Recent reviews have demonstrated that a substantial proportion of cases of malaria are managed in the private sector, and international policy initiatives routinely emphasize the need for malaria control programmes to collaborate with the private sector. However, information on how to develop successful partnerships between the public and private sectors remains limited. This paper reviews the current knowledge about the management of malaria by private providers, considers the potential of different strategies for influencing the quality of care provided, and identifies processes for facilitating public-private sector collaborations. We contend that public sector-led interventions, such as training of private providers or the distribution of prepackaged antimalarials through the private sector, are unlikely to scale up to sustainable national level programmes if they do not take into account a wide range of needs and concerns, represented by private provider rganizations and other interest groups, including service users. These groups should be involved at key stages including the design and piloting of interventions, through to the dissemination and implementation of findings. Research priorities are outlined for the development of tools to facilitate public-private partnerships for improving the management of malaria.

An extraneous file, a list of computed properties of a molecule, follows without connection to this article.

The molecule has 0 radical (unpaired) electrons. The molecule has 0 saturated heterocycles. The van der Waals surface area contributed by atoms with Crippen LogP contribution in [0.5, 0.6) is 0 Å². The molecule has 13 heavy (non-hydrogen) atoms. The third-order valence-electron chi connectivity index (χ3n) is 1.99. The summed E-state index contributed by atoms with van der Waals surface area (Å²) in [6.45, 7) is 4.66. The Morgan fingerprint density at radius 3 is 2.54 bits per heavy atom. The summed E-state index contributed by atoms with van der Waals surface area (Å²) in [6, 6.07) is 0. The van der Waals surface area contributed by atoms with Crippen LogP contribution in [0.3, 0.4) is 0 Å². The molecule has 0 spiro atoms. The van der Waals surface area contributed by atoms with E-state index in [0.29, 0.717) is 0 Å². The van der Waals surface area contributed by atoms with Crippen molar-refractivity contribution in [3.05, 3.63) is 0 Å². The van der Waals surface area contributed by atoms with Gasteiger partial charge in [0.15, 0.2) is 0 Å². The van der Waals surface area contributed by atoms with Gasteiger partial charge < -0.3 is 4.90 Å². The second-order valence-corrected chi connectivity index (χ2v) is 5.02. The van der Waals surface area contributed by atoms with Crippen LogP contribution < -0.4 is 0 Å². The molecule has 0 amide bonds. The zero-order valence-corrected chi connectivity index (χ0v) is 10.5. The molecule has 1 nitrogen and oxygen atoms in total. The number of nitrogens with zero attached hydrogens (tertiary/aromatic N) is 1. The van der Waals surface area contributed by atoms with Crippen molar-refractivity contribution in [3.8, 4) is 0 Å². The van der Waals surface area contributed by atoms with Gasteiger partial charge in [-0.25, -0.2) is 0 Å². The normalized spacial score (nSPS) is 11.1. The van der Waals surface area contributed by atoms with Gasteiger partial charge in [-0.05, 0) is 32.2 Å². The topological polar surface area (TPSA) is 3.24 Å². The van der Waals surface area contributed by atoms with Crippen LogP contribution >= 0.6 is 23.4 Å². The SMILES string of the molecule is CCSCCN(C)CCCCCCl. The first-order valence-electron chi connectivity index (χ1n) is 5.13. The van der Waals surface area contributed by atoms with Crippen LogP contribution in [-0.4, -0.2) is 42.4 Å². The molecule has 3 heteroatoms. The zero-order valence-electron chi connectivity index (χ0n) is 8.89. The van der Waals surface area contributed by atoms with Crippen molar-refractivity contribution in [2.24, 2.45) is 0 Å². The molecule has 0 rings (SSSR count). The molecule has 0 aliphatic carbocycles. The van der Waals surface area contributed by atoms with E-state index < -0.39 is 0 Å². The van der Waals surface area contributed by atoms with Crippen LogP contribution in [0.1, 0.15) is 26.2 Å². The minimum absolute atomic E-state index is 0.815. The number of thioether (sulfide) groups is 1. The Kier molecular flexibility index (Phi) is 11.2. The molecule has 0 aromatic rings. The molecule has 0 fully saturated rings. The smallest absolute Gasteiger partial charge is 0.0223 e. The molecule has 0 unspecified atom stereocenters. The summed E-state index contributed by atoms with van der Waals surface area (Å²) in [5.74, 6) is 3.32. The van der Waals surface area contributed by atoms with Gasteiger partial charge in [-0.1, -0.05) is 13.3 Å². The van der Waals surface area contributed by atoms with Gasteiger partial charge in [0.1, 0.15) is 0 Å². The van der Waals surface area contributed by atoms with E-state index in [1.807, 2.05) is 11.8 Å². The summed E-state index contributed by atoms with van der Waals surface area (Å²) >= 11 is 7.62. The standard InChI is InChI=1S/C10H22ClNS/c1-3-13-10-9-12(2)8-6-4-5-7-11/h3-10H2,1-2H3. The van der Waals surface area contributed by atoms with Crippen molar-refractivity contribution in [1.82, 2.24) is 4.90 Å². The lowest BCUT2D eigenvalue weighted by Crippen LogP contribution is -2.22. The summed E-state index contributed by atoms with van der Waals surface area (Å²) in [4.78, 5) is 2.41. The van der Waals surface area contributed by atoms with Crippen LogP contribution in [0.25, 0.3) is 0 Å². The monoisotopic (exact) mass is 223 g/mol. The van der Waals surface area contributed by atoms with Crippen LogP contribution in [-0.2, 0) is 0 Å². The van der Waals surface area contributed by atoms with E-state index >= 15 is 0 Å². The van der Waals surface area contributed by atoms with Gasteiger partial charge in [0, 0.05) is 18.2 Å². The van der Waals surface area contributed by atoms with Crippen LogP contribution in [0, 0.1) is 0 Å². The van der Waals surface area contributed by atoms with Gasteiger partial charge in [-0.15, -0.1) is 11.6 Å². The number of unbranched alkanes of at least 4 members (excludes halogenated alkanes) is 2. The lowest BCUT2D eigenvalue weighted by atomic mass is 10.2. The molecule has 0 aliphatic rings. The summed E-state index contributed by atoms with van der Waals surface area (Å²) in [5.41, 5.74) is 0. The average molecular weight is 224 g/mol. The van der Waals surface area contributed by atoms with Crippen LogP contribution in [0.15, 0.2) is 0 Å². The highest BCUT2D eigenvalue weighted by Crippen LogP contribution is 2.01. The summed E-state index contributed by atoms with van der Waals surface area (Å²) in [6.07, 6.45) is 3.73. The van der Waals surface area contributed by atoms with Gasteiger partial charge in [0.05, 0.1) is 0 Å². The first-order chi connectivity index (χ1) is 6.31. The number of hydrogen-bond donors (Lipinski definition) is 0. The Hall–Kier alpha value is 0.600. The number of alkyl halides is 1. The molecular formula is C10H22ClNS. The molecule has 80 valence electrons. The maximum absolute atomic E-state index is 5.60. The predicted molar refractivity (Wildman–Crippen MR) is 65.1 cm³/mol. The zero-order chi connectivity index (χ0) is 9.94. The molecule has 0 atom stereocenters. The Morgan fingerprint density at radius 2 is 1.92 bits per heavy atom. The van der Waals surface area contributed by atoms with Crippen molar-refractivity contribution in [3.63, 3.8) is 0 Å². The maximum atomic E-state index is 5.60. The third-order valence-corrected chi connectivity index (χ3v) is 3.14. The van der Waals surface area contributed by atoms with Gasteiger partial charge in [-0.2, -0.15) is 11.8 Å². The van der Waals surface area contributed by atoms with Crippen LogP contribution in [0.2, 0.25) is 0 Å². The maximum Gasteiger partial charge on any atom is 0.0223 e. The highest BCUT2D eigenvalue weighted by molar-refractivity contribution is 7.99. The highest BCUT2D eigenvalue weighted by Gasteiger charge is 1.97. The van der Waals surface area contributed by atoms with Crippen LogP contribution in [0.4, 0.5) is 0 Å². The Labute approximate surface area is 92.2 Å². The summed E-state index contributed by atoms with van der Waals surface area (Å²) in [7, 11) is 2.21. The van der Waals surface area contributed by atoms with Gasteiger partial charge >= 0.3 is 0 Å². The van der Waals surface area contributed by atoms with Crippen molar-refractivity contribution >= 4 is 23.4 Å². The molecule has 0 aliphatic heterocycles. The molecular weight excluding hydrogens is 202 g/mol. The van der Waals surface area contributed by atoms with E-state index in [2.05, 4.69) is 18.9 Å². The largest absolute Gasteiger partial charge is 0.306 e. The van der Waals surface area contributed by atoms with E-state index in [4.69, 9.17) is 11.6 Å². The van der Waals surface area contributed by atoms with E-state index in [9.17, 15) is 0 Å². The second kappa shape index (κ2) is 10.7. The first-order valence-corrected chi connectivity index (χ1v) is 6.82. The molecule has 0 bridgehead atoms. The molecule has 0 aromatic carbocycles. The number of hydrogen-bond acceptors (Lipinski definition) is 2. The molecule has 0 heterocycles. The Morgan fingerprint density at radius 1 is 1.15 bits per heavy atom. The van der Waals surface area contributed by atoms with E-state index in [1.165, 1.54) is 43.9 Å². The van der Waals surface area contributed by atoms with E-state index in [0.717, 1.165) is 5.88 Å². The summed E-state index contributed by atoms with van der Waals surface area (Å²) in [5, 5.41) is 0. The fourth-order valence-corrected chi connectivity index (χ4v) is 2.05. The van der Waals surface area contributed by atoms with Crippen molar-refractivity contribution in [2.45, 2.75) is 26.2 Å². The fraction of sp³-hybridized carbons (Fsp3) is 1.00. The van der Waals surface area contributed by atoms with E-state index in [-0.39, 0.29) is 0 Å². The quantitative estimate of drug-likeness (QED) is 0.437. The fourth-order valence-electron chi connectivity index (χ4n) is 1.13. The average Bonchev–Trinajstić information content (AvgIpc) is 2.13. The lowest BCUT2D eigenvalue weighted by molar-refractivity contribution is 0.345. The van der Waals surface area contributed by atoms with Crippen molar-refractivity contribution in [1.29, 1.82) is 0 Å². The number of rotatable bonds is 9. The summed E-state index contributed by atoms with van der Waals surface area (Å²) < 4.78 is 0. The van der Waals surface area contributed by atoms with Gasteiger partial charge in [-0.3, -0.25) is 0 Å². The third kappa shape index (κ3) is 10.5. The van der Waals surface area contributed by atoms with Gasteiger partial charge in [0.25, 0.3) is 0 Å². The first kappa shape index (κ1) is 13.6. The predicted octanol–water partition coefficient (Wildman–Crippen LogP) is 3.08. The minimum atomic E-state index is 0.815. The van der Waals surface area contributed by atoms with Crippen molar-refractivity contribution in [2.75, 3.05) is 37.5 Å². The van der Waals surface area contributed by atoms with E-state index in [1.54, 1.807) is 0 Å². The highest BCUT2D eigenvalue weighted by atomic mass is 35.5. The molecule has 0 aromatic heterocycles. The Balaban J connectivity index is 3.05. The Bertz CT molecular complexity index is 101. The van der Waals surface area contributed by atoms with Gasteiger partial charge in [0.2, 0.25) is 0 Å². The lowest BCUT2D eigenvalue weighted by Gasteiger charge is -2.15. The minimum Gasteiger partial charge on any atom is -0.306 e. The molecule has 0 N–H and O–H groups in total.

Tropical Medicine and International Health (1999) 4 (5) 402-6 [DOI: 10.1046/j.1365-3156.1999.00411.x]